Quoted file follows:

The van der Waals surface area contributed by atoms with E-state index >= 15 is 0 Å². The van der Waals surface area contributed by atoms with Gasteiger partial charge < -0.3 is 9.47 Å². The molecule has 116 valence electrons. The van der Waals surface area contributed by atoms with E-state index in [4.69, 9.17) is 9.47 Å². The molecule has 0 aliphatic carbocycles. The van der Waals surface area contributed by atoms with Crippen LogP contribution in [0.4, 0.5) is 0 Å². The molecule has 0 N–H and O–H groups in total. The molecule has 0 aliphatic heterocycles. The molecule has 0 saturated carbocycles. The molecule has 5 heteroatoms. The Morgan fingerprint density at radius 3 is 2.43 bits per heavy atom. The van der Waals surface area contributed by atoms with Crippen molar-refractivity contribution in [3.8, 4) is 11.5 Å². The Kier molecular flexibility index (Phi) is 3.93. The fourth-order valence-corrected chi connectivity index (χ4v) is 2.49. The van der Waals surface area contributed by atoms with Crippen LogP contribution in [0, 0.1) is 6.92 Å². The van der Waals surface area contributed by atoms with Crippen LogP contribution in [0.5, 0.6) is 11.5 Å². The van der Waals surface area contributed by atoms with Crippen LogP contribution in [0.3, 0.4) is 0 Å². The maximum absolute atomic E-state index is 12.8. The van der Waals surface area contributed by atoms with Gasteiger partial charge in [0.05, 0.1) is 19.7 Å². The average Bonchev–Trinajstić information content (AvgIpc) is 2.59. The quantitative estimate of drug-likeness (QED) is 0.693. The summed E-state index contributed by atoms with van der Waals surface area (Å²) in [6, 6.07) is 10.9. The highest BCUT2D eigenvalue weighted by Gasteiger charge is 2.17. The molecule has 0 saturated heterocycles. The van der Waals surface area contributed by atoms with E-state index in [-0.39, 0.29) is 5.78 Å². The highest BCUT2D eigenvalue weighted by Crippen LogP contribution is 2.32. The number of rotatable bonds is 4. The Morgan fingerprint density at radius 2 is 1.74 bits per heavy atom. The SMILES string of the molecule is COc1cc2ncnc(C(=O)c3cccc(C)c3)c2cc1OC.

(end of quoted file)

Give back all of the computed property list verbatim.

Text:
The van der Waals surface area contributed by atoms with E-state index >= 15 is 0 Å². The van der Waals surface area contributed by atoms with Gasteiger partial charge < -0.3 is 9.47 Å². The molecule has 116 valence electrons. The van der Waals surface area contributed by atoms with E-state index in [4.69, 9.17) is 9.47 Å². The molecule has 0 aliphatic carbocycles. The van der Waals surface area contributed by atoms with Crippen LogP contribution in [0.4, 0.5) is 0 Å². The molecule has 0 N–H and O–H groups in total. The molecule has 0 aliphatic heterocycles. The molecule has 0 saturated carbocycles. The molecule has 5 heteroatoms. The Morgan fingerprint density at radius 3 is 2.43 bits per heavy atom. The van der Waals surface area contributed by atoms with Crippen molar-refractivity contribution in [3.8, 4) is 11.5 Å². The Kier molecular flexibility index (Phi) is 3.93. The fourth-order valence-corrected chi connectivity index (χ4v) is 2.49. The van der Waals surface area contributed by atoms with Crippen LogP contribution in [0, 0.1) is 6.92 Å². The van der Waals surface area contributed by atoms with Crippen LogP contribution in [0.5, 0.6) is 11.5 Å². The van der Waals surface area contributed by atoms with Crippen LogP contribution in [0.3, 0.4) is 0 Å². The maximum absolute atomic E-state index is 12.8. The van der Waals surface area contributed by atoms with Gasteiger partial charge in [0.05, 0.1) is 19.7 Å². The average Bonchev–Trinajstić information content (AvgIpc) is 2.59. The quantitative estimate of drug-likeness (QED) is 0.693. The summed E-state index contributed by atoms with van der Waals surface area (Å²) in [6, 6.07) is 10.9. The highest BCUT2D eigenvalue weighted by Gasteiger charge is 2.17. The molecule has 0 saturated heterocycles. The van der Waals surface area contributed by atoms with E-state index in [-0.39, 0.29) is 5.78 Å². The highest BCUT2D eigenvalue weighted by Crippen LogP contribution is 2.32. The number of rotatable bonds is 4. The Morgan fingerprint density at radius 2 is 1.74 bits per heavy atom. The SMILES string of the molecule is COc1cc2ncnc(C(=O)c3cccc(C)c3)c2cc1OC.